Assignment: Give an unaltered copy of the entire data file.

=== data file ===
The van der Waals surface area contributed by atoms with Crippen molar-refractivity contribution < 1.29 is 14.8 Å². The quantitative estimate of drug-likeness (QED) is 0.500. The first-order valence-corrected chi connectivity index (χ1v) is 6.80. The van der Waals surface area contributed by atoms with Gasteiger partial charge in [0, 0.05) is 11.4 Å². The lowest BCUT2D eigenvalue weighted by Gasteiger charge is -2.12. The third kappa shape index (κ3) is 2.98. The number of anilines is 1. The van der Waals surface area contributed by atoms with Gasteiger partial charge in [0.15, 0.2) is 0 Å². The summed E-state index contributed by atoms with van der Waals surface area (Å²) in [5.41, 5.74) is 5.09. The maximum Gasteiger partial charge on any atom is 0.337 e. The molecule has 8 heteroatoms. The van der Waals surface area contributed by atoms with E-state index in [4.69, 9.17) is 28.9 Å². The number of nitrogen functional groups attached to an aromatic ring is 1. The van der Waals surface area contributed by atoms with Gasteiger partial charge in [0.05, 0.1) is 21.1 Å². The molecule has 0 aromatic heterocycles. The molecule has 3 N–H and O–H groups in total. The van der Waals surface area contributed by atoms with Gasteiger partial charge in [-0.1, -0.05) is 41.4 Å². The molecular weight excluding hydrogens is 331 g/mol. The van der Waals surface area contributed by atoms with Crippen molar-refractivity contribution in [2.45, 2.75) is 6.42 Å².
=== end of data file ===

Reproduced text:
The van der Waals surface area contributed by atoms with Crippen molar-refractivity contribution < 1.29 is 14.8 Å². The quantitative estimate of drug-likeness (QED) is 0.500. The first-order valence-corrected chi connectivity index (χ1v) is 6.80. The van der Waals surface area contributed by atoms with Gasteiger partial charge in [0, 0.05) is 11.4 Å². The lowest BCUT2D eigenvalue weighted by Gasteiger charge is -2.12. The third kappa shape index (κ3) is 2.98. The number of anilines is 1. The van der Waals surface area contributed by atoms with Gasteiger partial charge in [0.15, 0.2) is 0 Å². The summed E-state index contributed by atoms with van der Waals surface area (Å²) in [5.41, 5.74) is 5.09. The maximum Gasteiger partial charge on any atom is 0.337 e. The molecule has 8 heteroatoms. The van der Waals surface area contributed by atoms with E-state index in [4.69, 9.17) is 28.9 Å². The number of nitrogen functional groups attached to an aromatic ring is 1. The van der Waals surface area contributed by atoms with Gasteiger partial charge in [0.05, 0.1) is 21.1 Å². The molecule has 0 aromatic heterocycles. The molecule has 3 N–H and O–H groups in total. The van der Waals surface area contributed by atoms with Gasteiger partial charge in [-0.1, -0.05) is 41.4 Å². The molecular weight excluding hydrogens is 331 g/mol. The van der Waals surface area contributed by atoms with Crippen molar-refractivity contribution in [2.45, 2.75) is 6.42 Å².